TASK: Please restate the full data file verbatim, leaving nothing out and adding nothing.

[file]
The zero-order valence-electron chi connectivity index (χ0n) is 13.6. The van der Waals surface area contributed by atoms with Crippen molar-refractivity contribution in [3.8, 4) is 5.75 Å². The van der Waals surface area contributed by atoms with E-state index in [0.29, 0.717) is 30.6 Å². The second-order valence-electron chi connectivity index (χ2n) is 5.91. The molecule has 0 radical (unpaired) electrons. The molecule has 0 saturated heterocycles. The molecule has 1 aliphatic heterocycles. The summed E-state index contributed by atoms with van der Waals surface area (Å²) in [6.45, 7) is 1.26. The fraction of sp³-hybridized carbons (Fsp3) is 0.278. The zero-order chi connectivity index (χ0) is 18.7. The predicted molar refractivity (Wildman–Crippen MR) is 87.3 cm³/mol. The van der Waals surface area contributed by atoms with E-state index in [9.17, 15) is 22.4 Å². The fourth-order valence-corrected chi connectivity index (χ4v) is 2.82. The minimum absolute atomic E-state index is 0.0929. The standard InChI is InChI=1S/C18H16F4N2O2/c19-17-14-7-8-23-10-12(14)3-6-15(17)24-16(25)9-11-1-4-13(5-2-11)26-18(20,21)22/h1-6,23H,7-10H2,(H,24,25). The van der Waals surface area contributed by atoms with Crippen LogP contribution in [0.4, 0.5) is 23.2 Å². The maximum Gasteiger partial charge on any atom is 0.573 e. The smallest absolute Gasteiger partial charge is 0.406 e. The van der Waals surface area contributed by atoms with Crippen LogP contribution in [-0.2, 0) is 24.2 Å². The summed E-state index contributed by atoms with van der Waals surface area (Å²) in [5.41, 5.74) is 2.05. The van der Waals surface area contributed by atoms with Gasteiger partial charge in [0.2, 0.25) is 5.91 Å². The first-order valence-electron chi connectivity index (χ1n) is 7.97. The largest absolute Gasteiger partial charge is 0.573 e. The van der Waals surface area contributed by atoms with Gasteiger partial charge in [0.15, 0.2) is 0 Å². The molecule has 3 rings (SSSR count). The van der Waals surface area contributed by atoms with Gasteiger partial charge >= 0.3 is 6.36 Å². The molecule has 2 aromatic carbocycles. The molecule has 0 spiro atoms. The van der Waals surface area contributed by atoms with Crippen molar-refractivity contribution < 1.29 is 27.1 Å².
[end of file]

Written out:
The zero-order valence-electron chi connectivity index (χ0n) is 13.6. The van der Waals surface area contributed by atoms with Crippen molar-refractivity contribution in [3.8, 4) is 5.75 Å². The van der Waals surface area contributed by atoms with E-state index in [0.29, 0.717) is 30.6 Å². The second-order valence-electron chi connectivity index (χ2n) is 5.91. The molecule has 0 radical (unpaired) electrons. The molecule has 0 saturated heterocycles. The molecule has 1 aliphatic heterocycles. The summed E-state index contributed by atoms with van der Waals surface area (Å²) in [6.45, 7) is 1.26. The fraction of sp³-hybridized carbons (Fsp3) is 0.278. The zero-order chi connectivity index (χ0) is 18.7. The predicted molar refractivity (Wildman–Crippen MR) is 87.3 cm³/mol. The van der Waals surface area contributed by atoms with E-state index in [9.17, 15) is 22.4 Å². The fourth-order valence-corrected chi connectivity index (χ4v) is 2.82. The minimum absolute atomic E-state index is 0.0929. The standard InChI is InChI=1S/C18H16F4N2O2/c19-17-14-7-8-23-10-12(14)3-6-15(17)24-16(25)9-11-1-4-13(5-2-11)26-18(20,21)22/h1-6,23H,7-10H2,(H,24,25). The van der Waals surface area contributed by atoms with Crippen LogP contribution in [0.4, 0.5) is 23.2 Å². The maximum Gasteiger partial charge on any atom is 0.573 e. The smallest absolute Gasteiger partial charge is 0.406 e. The van der Waals surface area contributed by atoms with Crippen LogP contribution in [-0.2, 0) is 24.2 Å². The summed E-state index contributed by atoms with van der Waals surface area (Å²) in [5.41, 5.74) is 2.05. The van der Waals surface area contributed by atoms with Gasteiger partial charge in [0.2, 0.25) is 5.91 Å². The first-order valence-electron chi connectivity index (χ1n) is 7.97. The largest absolute Gasteiger partial charge is 0.573 e. The van der Waals surface area contributed by atoms with Gasteiger partial charge in [0.15, 0.2) is 0 Å². The molecule has 3 rings (SSSR count). The van der Waals surface area contributed by atoms with Gasteiger partial charge >= 0.3 is 6.36 Å². The molecule has 2 aromatic carbocycles. The molecule has 0 spiro atoms. The van der Waals surface area contributed by atoms with Crippen molar-refractivity contribution < 1.29 is 27.1 Å².